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Amazon fires delivery drivers who won’t sign ‘biometric consent’ form

Cameras powered by artificial intelligence will record and store information about the driver’s face, location, movement, driving style, and even if the driver yawns or shows signs of drowsiness on-shift.
Wed Apr 21, 2021 - 10:23 am EST
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April 21, 2021 (LifeSiteNews) — Amazon delivery drivers across the country face the prospect of losing their jobs if they refuse to consent to intrusive new biometrics technology inside their vans and trucks. The technology would capture and store personal information on a “driver account.”

75,000 drivers in the U.S. were asked by the tech giant to sign new contracts at the end of March that permit Amazon to use camera technology, powered by artificial intelligence (AI), to identify and store information about the driver: his face, location, movement, driving style, and even if the driver yawns or shows signs of drowsiness on-shift. Information collected is then shared with the dispatcher.

Failure to comply with the request for consent will result in the termination of that driver’s employment with Amazon — or the related third-party delivery service partner (DSP) which employs them — a copy of the “Vehicle Technology and Biometric Consent Agreement” obtained by Motherhood confirmed.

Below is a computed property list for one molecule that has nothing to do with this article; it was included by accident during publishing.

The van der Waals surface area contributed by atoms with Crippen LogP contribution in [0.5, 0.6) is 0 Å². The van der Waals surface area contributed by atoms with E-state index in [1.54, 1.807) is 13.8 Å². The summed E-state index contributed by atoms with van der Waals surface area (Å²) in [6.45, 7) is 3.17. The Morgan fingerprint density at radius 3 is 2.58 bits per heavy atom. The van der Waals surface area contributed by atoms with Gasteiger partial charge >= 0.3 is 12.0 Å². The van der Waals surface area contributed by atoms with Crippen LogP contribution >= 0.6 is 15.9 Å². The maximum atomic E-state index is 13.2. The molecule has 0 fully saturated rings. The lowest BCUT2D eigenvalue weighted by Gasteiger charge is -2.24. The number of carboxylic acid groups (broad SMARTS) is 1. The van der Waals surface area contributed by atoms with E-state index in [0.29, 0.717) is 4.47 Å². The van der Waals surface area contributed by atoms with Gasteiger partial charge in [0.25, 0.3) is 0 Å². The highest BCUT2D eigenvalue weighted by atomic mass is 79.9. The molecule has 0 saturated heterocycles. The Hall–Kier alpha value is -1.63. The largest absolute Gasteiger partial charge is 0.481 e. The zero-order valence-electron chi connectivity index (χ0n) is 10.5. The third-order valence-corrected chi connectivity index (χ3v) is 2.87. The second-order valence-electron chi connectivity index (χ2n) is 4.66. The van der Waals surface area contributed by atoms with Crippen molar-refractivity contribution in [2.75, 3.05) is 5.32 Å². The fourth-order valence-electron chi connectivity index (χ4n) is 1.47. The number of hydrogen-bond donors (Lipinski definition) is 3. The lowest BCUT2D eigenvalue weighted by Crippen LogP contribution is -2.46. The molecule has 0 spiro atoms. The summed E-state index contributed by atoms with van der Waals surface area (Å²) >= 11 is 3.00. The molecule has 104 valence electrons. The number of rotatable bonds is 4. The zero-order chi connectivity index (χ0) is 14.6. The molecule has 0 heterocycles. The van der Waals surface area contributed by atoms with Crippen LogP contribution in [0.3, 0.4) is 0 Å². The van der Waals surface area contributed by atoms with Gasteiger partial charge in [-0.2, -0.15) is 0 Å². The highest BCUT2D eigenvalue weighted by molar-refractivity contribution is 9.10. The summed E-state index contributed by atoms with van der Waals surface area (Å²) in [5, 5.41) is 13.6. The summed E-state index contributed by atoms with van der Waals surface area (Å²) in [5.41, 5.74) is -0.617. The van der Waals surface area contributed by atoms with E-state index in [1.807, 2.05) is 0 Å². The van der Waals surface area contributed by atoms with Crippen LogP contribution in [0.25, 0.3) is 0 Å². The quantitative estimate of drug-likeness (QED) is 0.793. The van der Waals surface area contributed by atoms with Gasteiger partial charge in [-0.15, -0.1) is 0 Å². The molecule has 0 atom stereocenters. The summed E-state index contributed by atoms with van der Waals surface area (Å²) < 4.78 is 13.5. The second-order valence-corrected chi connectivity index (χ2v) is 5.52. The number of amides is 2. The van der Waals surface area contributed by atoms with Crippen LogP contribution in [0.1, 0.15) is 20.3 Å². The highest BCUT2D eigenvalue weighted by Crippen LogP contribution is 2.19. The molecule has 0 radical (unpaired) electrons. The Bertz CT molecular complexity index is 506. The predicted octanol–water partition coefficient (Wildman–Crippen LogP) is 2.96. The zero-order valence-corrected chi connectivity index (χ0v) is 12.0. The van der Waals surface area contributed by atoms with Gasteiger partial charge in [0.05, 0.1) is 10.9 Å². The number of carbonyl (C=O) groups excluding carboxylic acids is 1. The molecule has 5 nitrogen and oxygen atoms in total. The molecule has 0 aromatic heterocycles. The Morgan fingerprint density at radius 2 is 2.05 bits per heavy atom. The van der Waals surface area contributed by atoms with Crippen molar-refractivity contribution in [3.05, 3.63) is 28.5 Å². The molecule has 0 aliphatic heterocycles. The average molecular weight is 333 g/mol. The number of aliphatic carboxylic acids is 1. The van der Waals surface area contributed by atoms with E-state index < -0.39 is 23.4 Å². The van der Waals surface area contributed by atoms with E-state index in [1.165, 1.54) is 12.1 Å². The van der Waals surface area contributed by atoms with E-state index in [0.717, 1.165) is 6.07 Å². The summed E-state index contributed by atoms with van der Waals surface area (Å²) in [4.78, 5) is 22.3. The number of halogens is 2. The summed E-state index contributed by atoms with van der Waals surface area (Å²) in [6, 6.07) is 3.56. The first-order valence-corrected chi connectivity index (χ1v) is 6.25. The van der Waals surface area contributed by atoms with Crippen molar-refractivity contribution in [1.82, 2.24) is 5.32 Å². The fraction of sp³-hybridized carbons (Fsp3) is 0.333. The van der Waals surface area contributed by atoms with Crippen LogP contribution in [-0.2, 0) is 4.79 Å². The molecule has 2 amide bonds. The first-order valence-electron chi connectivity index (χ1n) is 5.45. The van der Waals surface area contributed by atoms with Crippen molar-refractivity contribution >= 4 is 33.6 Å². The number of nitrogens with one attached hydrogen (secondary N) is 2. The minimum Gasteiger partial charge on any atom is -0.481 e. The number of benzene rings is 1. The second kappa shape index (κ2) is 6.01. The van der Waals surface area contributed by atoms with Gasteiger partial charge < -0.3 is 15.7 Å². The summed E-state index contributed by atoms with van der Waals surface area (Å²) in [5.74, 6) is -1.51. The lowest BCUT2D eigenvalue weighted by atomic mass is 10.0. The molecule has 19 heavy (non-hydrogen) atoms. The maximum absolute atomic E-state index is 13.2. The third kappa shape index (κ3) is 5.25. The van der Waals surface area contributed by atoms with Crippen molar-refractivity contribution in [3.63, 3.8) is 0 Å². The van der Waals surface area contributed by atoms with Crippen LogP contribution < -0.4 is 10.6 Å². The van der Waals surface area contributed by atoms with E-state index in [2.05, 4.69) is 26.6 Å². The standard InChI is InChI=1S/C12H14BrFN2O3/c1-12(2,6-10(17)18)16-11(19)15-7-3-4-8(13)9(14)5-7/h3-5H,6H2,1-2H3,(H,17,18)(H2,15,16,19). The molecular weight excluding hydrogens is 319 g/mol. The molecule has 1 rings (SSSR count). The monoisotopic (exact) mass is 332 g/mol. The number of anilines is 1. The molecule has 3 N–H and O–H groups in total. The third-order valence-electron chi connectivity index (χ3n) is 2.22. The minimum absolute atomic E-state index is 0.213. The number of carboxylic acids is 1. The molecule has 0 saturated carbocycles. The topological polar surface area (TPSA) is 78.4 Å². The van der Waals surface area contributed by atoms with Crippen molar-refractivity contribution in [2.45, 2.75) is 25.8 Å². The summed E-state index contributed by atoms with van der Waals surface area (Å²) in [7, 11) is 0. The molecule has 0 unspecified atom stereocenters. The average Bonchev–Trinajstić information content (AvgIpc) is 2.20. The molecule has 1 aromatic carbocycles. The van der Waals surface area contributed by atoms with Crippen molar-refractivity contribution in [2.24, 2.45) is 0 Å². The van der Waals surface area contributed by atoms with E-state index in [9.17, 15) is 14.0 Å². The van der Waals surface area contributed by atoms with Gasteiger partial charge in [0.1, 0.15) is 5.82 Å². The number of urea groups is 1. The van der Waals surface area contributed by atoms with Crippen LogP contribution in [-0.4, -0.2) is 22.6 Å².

Amazon disclosed in the form that vehicles will be “video-monitored by cameras that are both internal and external and that operate while the ignition is on and for up to 20 minutes after the ignition is turned off.”

“Using your photograph, this Technology, may create Biometric Information, and collect, store, and use Biometric Information from such photographs.”

“This Technology tracks vehicle location and movement, including miles driven, speed, acceleration, braking, turns, and following distance … as a condition of delivery [sic] packages for Amazon, you consent to the use of Technology,” the form states.

The technology is being provided by Netradyne, a fleet management AI-technology start-up from San Diego. In a February announcement, reported by The Information, Amazon said the company’s four-lens “Driveri” camera would be installed in its delivery vehicles for “safety” reasons, as well as improving the “quality of the delivery experience.”

A presentation from Netradyne demonstrates the capabilities of the technology, including identifying a driver’s “seatbelt compliance” and “distraction” level, which ranges from using a cell-phone to simply “looking down.” Driving style is also closely monitored, with events like “hard acceleration” and stop sign violations being recorded and swiftly reported to dispatchers.

Deborah Bass, a spokeswoman for Amazon, stated that the decision to implement round-the-clock surveillance on their drivers was made “to help keep drivers and the communities where we deliver safe.”

Bass explained that Amazon previously “piloted the technology from April to October 2020 on over two million miles of delivery routes and the results produced remarkable driver and community safety improvements — accidents decreased 48 percent, stop sign violations decreased 20 percent, driving without a seatbelt decreased 60 percent, and distracted driving decreased 45 percent.”

“Don’t believe the self-interested critics who claim these cameras are intended for anything other than safety,” she added.